Design Patterns Uncovered: The Flyweight Pattern

Today’s pattern is the Flyweight pattern, used to share large number of objects in an efficient way.

Flyweight in the Real World

The classic example of the Flyweight pattern is the representation of a character in a word processor. Rather than each character having seperate glyph objects that represent the font and formatting data, each character could have a reference to a flyweight glyph object shared by every instance of the same cahracter in the document. In this case, the character need only store it’s position in the the document, rather than it’s entire formatting information.

Design Patterns Refcard
For a great overview of the most popular design patterns, DZone’s Design Patterns Refcard is the best place to start.

The Flyweight Pattern

Flyweight is known as a structural pattern, as it’s used to form large object structures across many disparate objects. The definition of Flyweight provided in the original Gang of Four book on Design Patterns states:

Facilitates the reuse of many fine grained objects, making the utilization of large numbers of objects more efficient.

When considering this pattern, you will need to think about intrinsic and extrinsic data. Intrinsic data is the data that makes this object instance unique. Meanwhile, extrinsic data is information that can be passed in through arguments. So, if you can make some data extrinsic for cases that you have a large number of objects, the Flyweight pattern may be exactly what you are looking for.

The Flyweight interface declares methods which flyweight instances can receive and use extrinsic data. TheFlyweightFactory is responsible for the creation and management of the flyweights, ensuring that they are shared properly. If the desired Flyweight isn’t created yet it will create and return one. Otherwise, it will return one from the current pool of flyweights.

ConcreteFlyweight adds capabilities for intrinsic state. This flyweight object must be sharable. TheUnsharedConcreteFlyweight provides a way to use this pattern without enforcing the shared concept the the interface encourages. However, most uses of this pattern involve sharable flyweights.

Would I Use This Pattern?

This pattern should be used when:

  • Many similar objects are used and the storage cost is high
  • The majority of each object’s state data can be made extrinsic
  • A few shared objects would easily replace many unshared objects
  • The identity of each object does not matter

The typical case for this pattern is with system resources, as mentioned in our real world example. Icons or folders are good candidates for use of this pattern.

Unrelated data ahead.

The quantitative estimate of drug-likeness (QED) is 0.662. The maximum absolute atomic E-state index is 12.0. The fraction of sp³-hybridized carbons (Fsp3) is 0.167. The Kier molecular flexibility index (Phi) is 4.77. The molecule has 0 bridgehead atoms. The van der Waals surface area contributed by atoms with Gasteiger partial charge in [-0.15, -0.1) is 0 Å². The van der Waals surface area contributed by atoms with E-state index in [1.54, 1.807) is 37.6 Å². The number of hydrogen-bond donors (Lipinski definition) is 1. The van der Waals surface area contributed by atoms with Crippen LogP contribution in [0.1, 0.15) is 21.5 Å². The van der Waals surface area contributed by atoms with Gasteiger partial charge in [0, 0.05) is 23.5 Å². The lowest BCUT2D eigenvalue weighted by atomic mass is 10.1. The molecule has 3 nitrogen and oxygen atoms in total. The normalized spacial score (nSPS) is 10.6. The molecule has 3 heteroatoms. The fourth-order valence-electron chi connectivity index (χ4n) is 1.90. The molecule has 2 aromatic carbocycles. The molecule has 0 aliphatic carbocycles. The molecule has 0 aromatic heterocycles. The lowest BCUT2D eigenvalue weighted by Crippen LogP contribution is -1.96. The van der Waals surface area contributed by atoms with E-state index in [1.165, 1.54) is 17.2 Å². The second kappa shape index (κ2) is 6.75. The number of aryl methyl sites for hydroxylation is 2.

So How Does It Work In Java?

Let’s use drawing lines of different colors as an example here. We want to avoid creating a new line for each color, instead choosing to reuse lines with the same color.

First, we’ll create an interface for our flyweights. The draw method provides the extrinsic data of where to draw the line

public interface LineFlyweight
	public Color getColor();
	public void draw(Point location);

The line will implement this interface:

public class Line implements LineFlyweight
	private Color color; 

	public Line(Color c)
		color = c;

	public Color getColor()
		return color;

	public void draw(Point location)
		//draw the character on screen


Our factory will manage the creation of the line objects:

//Flyweight factory
public class LineFlyweightFactory
	private List<LineFlyweight> pool; 

	public LineFlyweightFactory()
		pool = new ArrayList<LineFlyweight>();

	public LineFlyweight getLine(Color c)
		//check if we've already created a line with this color
		for(LineFlyweight line: pool)
				return line;
		//if not, create one and save it to the pool
		LineFlyweight line = new Line(c);
		return line;


When the client wants to create a line, they can just use the factory as follows:

LineFlyweightFactory factory = new LineFlyweightFactory();
LineFlyweight line = factory.getLine(Color.RED);
LineFlyweight line2 = factory.getLine(Color.RED); 

//can use the lines independently
line.draw(new Point(100, 100));
line2.draw(new Point(200, 100));

Watch Out for the Downsides

One of the drawbacks of this pattern is that all instances of the class are related, so single instances of the class will not be able to behave independently from other instances.

Find Out More

The classic Design Patterns: Elements of Reusable Object Oriented Software
For more practical Java examples: Head First Design Patterns.

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